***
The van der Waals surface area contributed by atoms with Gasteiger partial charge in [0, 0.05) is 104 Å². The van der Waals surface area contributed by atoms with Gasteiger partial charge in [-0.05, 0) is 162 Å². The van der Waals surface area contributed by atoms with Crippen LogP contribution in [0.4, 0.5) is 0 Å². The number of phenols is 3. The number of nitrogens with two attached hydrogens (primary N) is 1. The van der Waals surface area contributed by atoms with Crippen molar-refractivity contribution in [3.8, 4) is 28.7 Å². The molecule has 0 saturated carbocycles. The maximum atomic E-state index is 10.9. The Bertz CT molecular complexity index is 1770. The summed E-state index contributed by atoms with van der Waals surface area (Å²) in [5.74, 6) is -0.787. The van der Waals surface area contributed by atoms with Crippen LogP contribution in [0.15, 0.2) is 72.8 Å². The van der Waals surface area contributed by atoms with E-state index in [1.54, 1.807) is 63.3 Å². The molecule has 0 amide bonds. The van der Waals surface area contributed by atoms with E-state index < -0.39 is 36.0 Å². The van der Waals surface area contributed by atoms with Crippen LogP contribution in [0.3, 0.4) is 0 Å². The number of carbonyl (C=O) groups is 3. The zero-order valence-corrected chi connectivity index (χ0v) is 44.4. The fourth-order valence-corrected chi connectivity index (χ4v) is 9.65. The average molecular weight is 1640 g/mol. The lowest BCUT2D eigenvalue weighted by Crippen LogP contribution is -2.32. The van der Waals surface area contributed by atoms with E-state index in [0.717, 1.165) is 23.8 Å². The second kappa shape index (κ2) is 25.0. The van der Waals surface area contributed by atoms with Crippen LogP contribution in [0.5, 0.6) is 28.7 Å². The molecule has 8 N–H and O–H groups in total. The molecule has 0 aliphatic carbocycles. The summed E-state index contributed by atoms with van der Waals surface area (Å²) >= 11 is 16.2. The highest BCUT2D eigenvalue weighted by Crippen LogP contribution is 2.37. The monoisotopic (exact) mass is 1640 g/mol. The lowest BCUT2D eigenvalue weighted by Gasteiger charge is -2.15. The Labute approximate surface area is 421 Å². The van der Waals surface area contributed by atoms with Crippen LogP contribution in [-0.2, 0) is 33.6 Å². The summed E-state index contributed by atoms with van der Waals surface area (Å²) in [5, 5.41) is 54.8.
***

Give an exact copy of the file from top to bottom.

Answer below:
The van der Waals surface area contributed by atoms with Gasteiger partial charge in [0, 0.05) is 104 Å². The van der Waals surface area contributed by atoms with Gasteiger partial charge in [-0.05, 0) is 162 Å². The van der Waals surface area contributed by atoms with Crippen LogP contribution in [0.4, 0.5) is 0 Å². The number of phenols is 3. The number of nitrogens with two attached hydrogens (primary N) is 1. The van der Waals surface area contributed by atoms with Crippen molar-refractivity contribution in [3.8, 4) is 28.7 Å². The molecule has 0 saturated carbocycles. The maximum atomic E-state index is 10.9. The Bertz CT molecular complexity index is 1770. The summed E-state index contributed by atoms with van der Waals surface area (Å²) in [5.74, 6) is -0.787. The van der Waals surface area contributed by atoms with Crippen LogP contribution in [0.15, 0.2) is 72.8 Å². The van der Waals surface area contributed by atoms with E-state index in [1.54, 1.807) is 63.3 Å². The molecule has 0 amide bonds. The van der Waals surface area contributed by atoms with E-state index < -0.39 is 36.0 Å². The van der Waals surface area contributed by atoms with Crippen LogP contribution in [0.3, 0.4) is 0 Å². The number of carbonyl (C=O) groups is 3. The zero-order valence-corrected chi connectivity index (χ0v) is 44.4. The fourth-order valence-corrected chi connectivity index (χ4v) is 9.65. The average molecular weight is 1640 g/mol. The lowest BCUT2D eigenvalue weighted by Crippen LogP contribution is -2.32. The van der Waals surface area contributed by atoms with E-state index in [0.717, 1.165) is 23.8 Å². The second kappa shape index (κ2) is 25.0. The van der Waals surface area contributed by atoms with Crippen LogP contribution in [0.5, 0.6) is 28.7 Å². The molecule has 8 N–H and O–H groups in total. The molecule has 0 aliphatic carbocycles. The summed E-state index contributed by atoms with van der Waals surface area (Å²) >= 11 is 16.2. The highest BCUT2D eigenvalue weighted by Crippen LogP contribution is 2.37. The monoisotopic (exact) mass is 1640 g/mol. The lowest BCUT2D eigenvalue weighted by Gasteiger charge is -2.15. The Labute approximate surface area is 421 Å². The van der Waals surface area contributed by atoms with Crippen LogP contribution in [-0.2, 0) is 33.6 Å². The summed E-state index contributed by atoms with van der Waals surface area (Å²) in [5, 5.41) is 54.8.